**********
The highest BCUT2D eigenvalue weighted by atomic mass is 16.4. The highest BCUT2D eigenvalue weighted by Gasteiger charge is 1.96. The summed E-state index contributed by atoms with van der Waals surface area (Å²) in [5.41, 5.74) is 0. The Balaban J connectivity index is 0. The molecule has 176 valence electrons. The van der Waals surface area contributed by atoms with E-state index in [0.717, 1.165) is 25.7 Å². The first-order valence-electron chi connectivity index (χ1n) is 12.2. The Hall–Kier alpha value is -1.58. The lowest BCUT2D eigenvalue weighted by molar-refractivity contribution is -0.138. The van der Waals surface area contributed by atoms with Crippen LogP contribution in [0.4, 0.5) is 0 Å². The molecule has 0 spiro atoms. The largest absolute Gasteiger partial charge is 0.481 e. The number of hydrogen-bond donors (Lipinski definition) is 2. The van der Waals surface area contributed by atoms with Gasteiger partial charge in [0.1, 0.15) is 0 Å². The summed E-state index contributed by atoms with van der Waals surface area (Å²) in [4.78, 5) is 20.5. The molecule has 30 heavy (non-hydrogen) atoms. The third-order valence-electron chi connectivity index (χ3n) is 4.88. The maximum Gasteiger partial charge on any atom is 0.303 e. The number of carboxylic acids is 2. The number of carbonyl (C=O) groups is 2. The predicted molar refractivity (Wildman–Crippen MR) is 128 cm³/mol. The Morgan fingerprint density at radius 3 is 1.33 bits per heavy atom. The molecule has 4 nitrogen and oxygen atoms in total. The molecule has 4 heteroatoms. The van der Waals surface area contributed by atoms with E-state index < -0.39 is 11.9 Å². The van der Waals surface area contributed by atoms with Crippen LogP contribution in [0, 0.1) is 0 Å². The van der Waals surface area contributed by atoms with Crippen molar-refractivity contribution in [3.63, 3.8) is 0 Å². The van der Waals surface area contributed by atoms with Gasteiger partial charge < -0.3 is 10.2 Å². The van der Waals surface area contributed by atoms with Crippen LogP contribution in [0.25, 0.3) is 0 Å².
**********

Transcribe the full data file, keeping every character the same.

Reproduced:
The highest BCUT2D eigenvalue weighted by atomic mass is 16.4. The highest BCUT2D eigenvalue weighted by Gasteiger charge is 1.96. The summed E-state index contributed by atoms with van der Waals surface area (Å²) in [5.41, 5.74) is 0. The Balaban J connectivity index is 0. The molecule has 176 valence electrons. The van der Waals surface area contributed by atoms with E-state index in [0.717, 1.165) is 25.7 Å². The first-order valence-electron chi connectivity index (χ1n) is 12.2. The Hall–Kier alpha value is -1.58. The lowest BCUT2D eigenvalue weighted by molar-refractivity contribution is -0.138. The van der Waals surface area contributed by atoms with Crippen LogP contribution in [0.4, 0.5) is 0 Å². The molecule has 0 spiro atoms. The largest absolute Gasteiger partial charge is 0.481 e. The number of hydrogen-bond donors (Lipinski definition) is 2. The van der Waals surface area contributed by atoms with Gasteiger partial charge in [0.1, 0.15) is 0 Å². The summed E-state index contributed by atoms with van der Waals surface area (Å²) in [4.78, 5) is 20.5. The molecule has 30 heavy (non-hydrogen) atoms. The third-order valence-electron chi connectivity index (χ3n) is 4.88. The maximum Gasteiger partial charge on any atom is 0.303 e. The number of carboxylic acids is 2. The number of carbonyl (C=O) groups is 2. The predicted molar refractivity (Wildman–Crippen MR) is 128 cm³/mol. The Morgan fingerprint density at radius 3 is 1.33 bits per heavy atom. The molecule has 4 nitrogen and oxygen atoms in total. The molecule has 4 heteroatoms. The van der Waals surface area contributed by atoms with E-state index < -0.39 is 11.9 Å². The van der Waals surface area contributed by atoms with Crippen LogP contribution in [0, 0.1) is 0 Å². The van der Waals surface area contributed by atoms with Crippen molar-refractivity contribution in [3.63, 3.8) is 0 Å². The van der Waals surface area contributed by atoms with Gasteiger partial charge < -0.3 is 10.2 Å². The van der Waals surface area contributed by atoms with Crippen LogP contribution in [0.25, 0.3) is 0 Å².